You could say that the Boston Tea Party was just one of the many dominoes that fell and moved America closer to Revolution. But it was much more than that. It was a “magnificent Movement,” as future President John Adams would write in his diary.
Indeed, the impact of that night still reverberates down the ages. Don’t you think?
Esther De Berdt Reed was a civic leader who formed and led the Ladies Association of Philadelphia to provide aid for George Washington’s troops during the Revolutionary War. She was a female activist in a time when it was frowned upon for women to...
Spiritual Training in Early American Education - Part 2 by Sharmen S. Wright Education of youth will always be important. He who educates the children and youth of a society today will shape a society for tomorrow. Thomas Jefferson said; "If a nation expects to be...
“A free people ought not only to be armed, but disciplined … ” – George Washington, First Annual Address to both Houses of Congress, January 8, 1790 © 2009 Joye~, Flickr | CC-BY Anyone who is more than 30 years old understands the meanings of words change along with...
By Melissa Quinn, October 16, 2016 On this day in 1780, a 27 year old mother, Hannah Hardy, saved her 7 year old son and 8 other young boys after they were taken captive during a British led Indian raid on her hometown of Royalton, in what is now Vermont. The early...
I was among the first 18-year-olds to be able to cast a vote in 1972 in the Nixon/McGovern election. The war in Vietnam was, of course, a huge issue, but in that day Presidents still stayed pretty well within the bounds of the Constitution, and Congress had not...
Know your Constitution - Are Executive Orders lawful? Article II of the U.S.Constitution lays out the powers and duties of the Executive Branch (the president). Section 1 gives a description of term of office and how he/she is elected, qualifications, terms of removal...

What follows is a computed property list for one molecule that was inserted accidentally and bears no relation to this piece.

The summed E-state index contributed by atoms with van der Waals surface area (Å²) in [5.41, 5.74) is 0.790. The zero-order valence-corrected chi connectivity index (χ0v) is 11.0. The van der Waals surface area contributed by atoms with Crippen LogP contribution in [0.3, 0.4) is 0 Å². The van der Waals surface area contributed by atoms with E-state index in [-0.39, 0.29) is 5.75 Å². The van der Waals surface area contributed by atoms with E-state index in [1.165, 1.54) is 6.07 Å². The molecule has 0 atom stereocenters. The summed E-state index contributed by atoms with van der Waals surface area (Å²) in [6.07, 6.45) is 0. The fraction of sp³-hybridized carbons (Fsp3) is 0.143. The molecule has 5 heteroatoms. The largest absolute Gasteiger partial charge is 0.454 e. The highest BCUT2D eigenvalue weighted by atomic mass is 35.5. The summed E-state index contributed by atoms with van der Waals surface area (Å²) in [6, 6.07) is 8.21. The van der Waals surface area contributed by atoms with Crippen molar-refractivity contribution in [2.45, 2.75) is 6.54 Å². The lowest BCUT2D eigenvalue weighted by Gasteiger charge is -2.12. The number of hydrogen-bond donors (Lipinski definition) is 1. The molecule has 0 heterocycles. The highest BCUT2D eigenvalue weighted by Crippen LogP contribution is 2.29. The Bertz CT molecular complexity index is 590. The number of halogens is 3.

When will enough be enough? After reviewing the news I'm scratching my head trying to understand how we ever got here. Now, I'm probably a little older than a lot of you, but I remember when patriotism was normal. We celebrated every patriot day that came along and...
John Peter Gabriel Muhlenberg On this day in history, October 1, 1746, John Peter Gabriel Muhlenberg is born. Muhlenberg was a Lutheran minister who rose to prominence as a general during the American Revolution and was later elected to serve in the US Congress. Peter...
Saving the Republic, There is Only One Way and One Person Who Can by Michael Murphy | Sep 29, 2016 | Conservatism, Michael Murphy, New Articles, opinion, Our Team, Politics, Religion, z Home Feature Top Blog What is our republic? Not what IS a republic…what is OUR...
Protecting Liberty by James D. Best “If Congress can do whatever in their discretion can be done by money, and will promote the General Welfare, the Government is no longer a limited one…” James Madison When studying the political formation of the United Sates, one...
Welcome To The Civics Practice Test!
The civics practice test is a study tool to help you test your knowledge of U.S. history and government. Use this online tool to prepare for the civics portion of the naturalization test.
This practice test contains 20 questions.
Mid-Term Election - November 8, 2022